"Most of their banks were located in small towns. That required good relations with the entirety of the community," said Dewey Bartlett, the former mayor of Tulsa and a scion of an Oklahoma political family. "They were really good at that."

Despite his lineage, Kelly didn’t start out in the banking business. He got bachelor’s and law degrees from the University of Oklahoma. Then he worked as a prosecutor and lawyer in private practice prior to joining the bank in 1984.

He served as the bank’s vice president until 1990, when he became its president and CEO.

Bartlett, who has known Kelly for 20 or more years and considers him a friend, said his business philosophy was to take stock of the people running a business, not their books.

"He had a perspective that the finances speak for themselves," Bartlett said. "He felt he could make a judgment, size people up and see how committed they were."

SpiritBank was often represented in court by Kenneth Wagner, a former business and law partner of Pruitt who is now another of Pruitt’s top lieutenants at EPA.

During Kelly’s tenure, SpiritBank grew, tripling assets between 2005 and 2011, expanding its mortgage business and moving its headquarters to Tulsa. Kelly was chosen to lead the Oklahoma Bankers Association. But he also ran into problems.

SpiritBank expanded its mortgage business even as the storm clouds gathered for the mortgage crisis in early 2008. And even as the national economy was recovering, SpiritBank still struggled. By 2013, it had suffered three years of losses.

The bank’s troubles attracted the attention of regulators at both the FDIC and the Federal Reserve. In a series of orders, they forced the bank to agree to changes in dividend payments and loan practices.

Kelly blamed the problems on the financial crisis.

"If you loan into your communities and you end up with some of those borrowers falling on hard times, and you likewise see a decline in property that you loaned against, then the potential for you to have troubled borrowers is certainly higher," Kelly said in a 2012 interview with Tulsa World.

In mid-2014, Kelly announced he was stepping down as president and CEO. He said he saw it as a good time to transition and focus on the "strategic direction" of the bank. He remained chairman of the bank’s board until he joined Pruitt at EPA.

A few months after his departure as CEO, the bank shuttered most of the SpiritBank Event Center, a 4,500-seat multipurpose arena it had acquired in 2009.

Many in the Tulsa area point to the SpiritBank center as the prime example of the bank’s problems. But Kelly’s bank ban stems from a development that started just before the financial collapse in 2008. SpiritBank financed what was to be a "lifestyle center" with shops, restaurants and an outdoor amphitheater in Claremore, on the other side of Tulsa.

But the bank foreclosed two years later and created an unusual partnership with a new developer. Neither the FDIC nor Kelly have explained what the problem was that led to the ban, but the FDIC order linked it to an "agreement pertaining to a loan" (Energywire, Feb. 6).

Kelly agreed to the banking ban in May 2017, signing the FDIC order about two weeks before Pruitt announced his Superfund role. He was one of 64 people FDIC banned in that manner last year.

The land in Claremore is still empty.

According to his recently released financial disclosure form, he got a salary of $736,225 from SpiritBank until he joined EPA. He also got a cash payment for deferred compensation of $440,820.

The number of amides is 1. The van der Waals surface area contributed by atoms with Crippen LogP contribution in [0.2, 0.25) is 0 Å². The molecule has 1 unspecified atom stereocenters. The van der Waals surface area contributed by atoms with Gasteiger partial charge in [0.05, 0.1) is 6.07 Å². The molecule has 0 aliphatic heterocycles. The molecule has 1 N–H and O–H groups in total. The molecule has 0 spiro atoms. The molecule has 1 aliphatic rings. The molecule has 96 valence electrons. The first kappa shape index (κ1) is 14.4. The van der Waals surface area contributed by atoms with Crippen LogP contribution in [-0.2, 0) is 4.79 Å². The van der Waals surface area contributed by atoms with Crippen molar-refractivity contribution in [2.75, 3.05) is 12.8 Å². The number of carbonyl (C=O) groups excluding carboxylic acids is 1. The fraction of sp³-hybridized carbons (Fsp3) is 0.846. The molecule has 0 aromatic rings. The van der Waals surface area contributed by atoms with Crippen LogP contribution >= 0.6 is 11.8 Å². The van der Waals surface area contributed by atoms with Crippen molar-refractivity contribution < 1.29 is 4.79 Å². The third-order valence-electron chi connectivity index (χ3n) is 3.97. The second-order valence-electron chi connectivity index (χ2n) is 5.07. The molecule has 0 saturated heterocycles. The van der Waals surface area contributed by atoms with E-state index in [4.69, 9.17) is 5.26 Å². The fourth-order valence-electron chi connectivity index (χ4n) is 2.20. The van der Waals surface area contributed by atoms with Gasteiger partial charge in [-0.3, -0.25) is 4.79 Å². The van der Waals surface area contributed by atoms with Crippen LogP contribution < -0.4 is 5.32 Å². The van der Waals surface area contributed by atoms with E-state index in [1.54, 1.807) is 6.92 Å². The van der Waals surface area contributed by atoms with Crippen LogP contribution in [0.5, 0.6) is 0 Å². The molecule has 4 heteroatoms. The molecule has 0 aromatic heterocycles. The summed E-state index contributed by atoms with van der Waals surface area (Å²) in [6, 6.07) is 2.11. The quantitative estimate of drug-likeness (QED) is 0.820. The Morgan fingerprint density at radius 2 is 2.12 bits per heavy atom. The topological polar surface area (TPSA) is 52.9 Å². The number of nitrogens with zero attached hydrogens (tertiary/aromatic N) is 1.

Amid the turmoil, Kelly was elected to be chairman of the American Bankers Association in 2011. In that role, he complained vehemently about the regulations imposed on banks by the Dodd-Frank Act and the Consumer Finance Protection Bureau.

That criticism is what many local bankers think led to Kelly’s banking ban.

"That’s the prevalent position," Bartlett said, "that [regulators] really had it out for him."

Political donor

Bristow Oklahoma house superfund. Photo credit: Mike Soraghan/E&E News
Roy White’s house was once part of the Wilcox Oil refinery. He moved out in 2015. | Mike Soraghan/E&E News

While he’s new to environmental policy, Kelly has played a behind-the-scenes role in politics and government in Oklahoma for years.

He was chairman of the Oklahoma Turnpike Authority, and he was also a significant political donor. Records reflect Kelly has contributed more than $200,000 over the years to federal and state campaigns, usually to Republicans. He’s given about $5,000 to Oklahoma candidates since joining EPA, including $2,700 to the Lt. Gov. Todd Lamb’s campaign for governor.

Kelly has known Pruitt for about 25 years, but he has not been a major contributor to Pruitt’s campaigns. Kelly and SpiritBank were more involved in Pruitt’s personal and professional finances.

SpiritBank loaned money to the Pruitt partnership that bought a minor league baseball team, the Oklahoma City RedHawks, in 2003. It also provided financing when the partnership sold the team in 2010.

A few months after the baseball team purchase, SpiritBank lent Pruitt money to buy a $600,000 home. It was a big upgrade from the $125,000 home Pruitt and his wife had bought after he graduated from law school 11 years earlier. Pruitt made $38,400 at the time as a state senator, but he also practiced law and ran the baseball team.

Kelly disclosed his stake in the family company that owns land next to the Wilcox site on his recently filed financial disclosure form. But it doesn’t mention what land the company owns or make any mention of the Superfund site.

He also disclosed ownership of less than $15,000 worth of stock in Phillips 66, which has potential Superfund liability at 31 sites around the country.

Like many of the Oklahomans Pruitt brought with him, Kelly joined EPA quietly. His April 23, 2017, appointment wasn’t announced until a month later when Pruitt rolled out the task force.

Superfund is usually overseen by a Senate-confirmed appointee. But in the year since Pruitt was confirmed, the administration has yet to nominate someone for the job, leaving Kelly, formally a "senior adviser," as the highest-profile aide over Pruitt’s top priority-program.